Exercise dependence may also play a pivotal role in explaining the function of exercise behavior in the development and maintenance of eating disorders. To this end, it is necessary to distinguish the etiology of the exercise dependence symptoms. Understanding the psychological antecedents of exercise may help clarify the relationship between eating disorders and excessive exercise by offering insight into the distinction between primary versus secondary exercise dependence. Primary exercise dependence occurs when the individual meets criteria for exercise dependence and continually exercises solely for the psychological gratification resulting from the exercise behavior—for example, a runner who continually increases distance and speed to facilitate the enjoyment that is experienced from the running itself. Secondary exercise dependence occurs when an exercise-dependent individual uses increased amounts of exercise to accomplish some other end, such as weight management or body composition manipulation—for example, a runner who continually increases distance and speed to burn calories and facilitate weight loss. Because exercise can be used as a compensatory behavior to either prevent or reverse weight gain, secondary exercise dependence in the context of eating disorders occurs when an individual meets the criteria for exercise dependence and continually exercises to manipulate and control one’s own body; thus, exercise dependence is secondary to an eating disorder. Recently, researchers have found that exercise dependence symptoms, not exercise behavior, mediate the relationship between exercise and eating pathology. That is, psychological factors, rather than the amount of exercise itself, may better explain why the exercise dependence–eating disorder relationship exists.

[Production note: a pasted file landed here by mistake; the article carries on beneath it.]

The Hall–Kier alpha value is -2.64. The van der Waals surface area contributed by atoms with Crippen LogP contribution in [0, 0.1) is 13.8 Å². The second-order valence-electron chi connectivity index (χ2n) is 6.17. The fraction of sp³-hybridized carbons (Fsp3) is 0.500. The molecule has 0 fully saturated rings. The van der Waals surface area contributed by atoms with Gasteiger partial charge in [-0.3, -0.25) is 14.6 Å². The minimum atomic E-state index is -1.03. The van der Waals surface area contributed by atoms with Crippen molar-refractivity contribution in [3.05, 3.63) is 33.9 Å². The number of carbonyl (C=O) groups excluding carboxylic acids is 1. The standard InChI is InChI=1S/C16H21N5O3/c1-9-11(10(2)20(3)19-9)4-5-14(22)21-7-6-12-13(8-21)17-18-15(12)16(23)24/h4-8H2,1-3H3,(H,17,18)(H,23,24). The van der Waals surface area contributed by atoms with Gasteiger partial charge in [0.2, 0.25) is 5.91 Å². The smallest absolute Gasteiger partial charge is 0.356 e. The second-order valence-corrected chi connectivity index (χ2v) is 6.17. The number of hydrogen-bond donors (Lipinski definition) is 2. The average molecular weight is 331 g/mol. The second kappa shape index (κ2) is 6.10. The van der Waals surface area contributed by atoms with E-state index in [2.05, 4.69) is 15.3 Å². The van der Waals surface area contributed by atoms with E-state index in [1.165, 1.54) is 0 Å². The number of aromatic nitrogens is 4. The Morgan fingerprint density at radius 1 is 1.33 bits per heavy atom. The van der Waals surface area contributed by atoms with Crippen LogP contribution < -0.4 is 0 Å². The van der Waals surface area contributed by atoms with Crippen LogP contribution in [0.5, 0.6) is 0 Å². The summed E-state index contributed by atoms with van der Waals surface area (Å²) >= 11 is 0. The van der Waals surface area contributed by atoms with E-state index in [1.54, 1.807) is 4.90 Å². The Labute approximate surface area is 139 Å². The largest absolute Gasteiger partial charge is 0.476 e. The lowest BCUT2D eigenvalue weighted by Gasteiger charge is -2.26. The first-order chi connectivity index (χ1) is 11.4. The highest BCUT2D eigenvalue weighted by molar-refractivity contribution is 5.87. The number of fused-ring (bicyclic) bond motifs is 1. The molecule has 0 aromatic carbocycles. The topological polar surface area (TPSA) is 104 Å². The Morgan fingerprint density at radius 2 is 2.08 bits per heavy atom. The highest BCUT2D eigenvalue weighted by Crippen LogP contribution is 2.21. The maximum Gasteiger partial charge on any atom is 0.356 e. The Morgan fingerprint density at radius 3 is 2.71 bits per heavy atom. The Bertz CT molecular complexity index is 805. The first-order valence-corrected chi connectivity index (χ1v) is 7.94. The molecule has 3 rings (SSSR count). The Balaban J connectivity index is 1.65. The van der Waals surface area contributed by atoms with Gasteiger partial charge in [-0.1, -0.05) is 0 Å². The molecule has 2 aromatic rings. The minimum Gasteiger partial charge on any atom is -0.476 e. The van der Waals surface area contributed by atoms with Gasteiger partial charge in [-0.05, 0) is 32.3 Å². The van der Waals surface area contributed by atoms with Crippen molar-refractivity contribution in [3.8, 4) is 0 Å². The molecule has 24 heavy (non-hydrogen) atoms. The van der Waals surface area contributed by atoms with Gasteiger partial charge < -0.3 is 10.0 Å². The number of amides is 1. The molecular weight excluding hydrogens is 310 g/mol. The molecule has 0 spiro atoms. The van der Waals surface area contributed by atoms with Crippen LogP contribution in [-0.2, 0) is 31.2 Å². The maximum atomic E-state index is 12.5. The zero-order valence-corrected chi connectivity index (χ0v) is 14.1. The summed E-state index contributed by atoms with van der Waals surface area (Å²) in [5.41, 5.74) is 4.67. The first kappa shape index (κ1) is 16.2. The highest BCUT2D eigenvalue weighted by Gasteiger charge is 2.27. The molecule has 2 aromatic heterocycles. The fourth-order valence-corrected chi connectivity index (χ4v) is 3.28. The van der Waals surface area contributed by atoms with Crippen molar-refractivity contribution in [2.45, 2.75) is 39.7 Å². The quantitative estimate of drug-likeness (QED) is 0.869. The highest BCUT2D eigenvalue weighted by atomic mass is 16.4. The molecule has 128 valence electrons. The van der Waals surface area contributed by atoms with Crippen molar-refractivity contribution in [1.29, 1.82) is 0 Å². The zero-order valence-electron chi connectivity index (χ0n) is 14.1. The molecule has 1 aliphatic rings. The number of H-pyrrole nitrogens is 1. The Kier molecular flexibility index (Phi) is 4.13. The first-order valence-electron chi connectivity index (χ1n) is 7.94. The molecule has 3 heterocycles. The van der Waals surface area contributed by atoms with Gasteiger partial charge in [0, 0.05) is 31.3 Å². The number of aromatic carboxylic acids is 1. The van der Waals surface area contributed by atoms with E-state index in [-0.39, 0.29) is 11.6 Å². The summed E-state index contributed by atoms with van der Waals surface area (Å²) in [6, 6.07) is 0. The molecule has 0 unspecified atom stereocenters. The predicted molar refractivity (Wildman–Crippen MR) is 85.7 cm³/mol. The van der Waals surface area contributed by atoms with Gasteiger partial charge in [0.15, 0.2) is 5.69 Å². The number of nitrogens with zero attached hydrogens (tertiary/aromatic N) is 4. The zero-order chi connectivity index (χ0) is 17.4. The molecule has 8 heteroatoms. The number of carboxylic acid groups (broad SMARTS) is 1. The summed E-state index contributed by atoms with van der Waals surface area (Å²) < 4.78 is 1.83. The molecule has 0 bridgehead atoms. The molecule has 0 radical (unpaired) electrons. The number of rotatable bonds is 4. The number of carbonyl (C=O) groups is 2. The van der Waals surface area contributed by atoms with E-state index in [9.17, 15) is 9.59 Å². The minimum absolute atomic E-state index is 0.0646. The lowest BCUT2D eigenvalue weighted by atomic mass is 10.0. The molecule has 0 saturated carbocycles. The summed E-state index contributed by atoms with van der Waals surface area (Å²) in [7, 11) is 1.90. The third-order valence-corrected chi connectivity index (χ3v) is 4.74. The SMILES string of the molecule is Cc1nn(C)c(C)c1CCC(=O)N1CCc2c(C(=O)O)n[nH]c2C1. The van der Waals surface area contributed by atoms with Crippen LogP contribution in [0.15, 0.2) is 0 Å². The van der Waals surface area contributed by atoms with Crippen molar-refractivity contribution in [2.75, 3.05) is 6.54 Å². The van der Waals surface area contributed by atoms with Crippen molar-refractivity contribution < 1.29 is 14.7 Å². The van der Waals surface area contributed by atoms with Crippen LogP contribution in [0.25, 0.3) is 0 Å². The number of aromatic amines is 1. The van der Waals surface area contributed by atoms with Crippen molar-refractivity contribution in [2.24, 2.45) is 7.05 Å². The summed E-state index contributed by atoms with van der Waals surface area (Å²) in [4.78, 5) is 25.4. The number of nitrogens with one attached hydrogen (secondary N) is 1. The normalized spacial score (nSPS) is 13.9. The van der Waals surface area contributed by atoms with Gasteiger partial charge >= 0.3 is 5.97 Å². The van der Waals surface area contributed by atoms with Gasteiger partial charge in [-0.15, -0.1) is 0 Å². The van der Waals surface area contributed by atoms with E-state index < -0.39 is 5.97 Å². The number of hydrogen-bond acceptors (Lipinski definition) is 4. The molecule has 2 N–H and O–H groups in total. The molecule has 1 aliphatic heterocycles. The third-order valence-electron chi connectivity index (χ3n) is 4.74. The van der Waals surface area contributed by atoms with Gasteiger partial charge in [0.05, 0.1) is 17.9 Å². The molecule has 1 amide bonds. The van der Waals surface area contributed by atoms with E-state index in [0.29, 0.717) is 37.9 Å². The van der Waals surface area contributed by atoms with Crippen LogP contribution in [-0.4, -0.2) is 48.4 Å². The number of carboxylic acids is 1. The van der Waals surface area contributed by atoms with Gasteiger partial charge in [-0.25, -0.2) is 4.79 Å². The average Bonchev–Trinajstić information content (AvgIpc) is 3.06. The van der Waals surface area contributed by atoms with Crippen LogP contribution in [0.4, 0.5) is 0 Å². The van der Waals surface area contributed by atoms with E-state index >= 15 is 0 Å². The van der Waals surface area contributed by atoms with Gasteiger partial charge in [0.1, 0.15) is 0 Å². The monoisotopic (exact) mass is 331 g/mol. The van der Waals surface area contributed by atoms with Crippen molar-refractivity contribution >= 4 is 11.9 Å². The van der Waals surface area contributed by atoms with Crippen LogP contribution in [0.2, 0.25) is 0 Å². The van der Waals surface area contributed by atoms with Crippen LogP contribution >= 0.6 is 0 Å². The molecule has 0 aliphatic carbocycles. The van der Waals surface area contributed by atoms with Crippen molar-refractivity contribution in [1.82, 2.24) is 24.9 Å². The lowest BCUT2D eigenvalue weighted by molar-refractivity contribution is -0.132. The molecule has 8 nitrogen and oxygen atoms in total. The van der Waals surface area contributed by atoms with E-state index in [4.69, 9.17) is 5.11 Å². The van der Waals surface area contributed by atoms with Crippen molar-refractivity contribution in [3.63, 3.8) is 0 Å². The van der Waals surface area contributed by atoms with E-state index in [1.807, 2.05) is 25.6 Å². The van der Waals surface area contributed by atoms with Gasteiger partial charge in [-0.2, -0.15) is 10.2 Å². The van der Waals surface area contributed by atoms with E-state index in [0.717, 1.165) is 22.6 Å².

Prevalence and Societal Importance of Exercise Dependence
Table 1 Exercise Dependence Criteria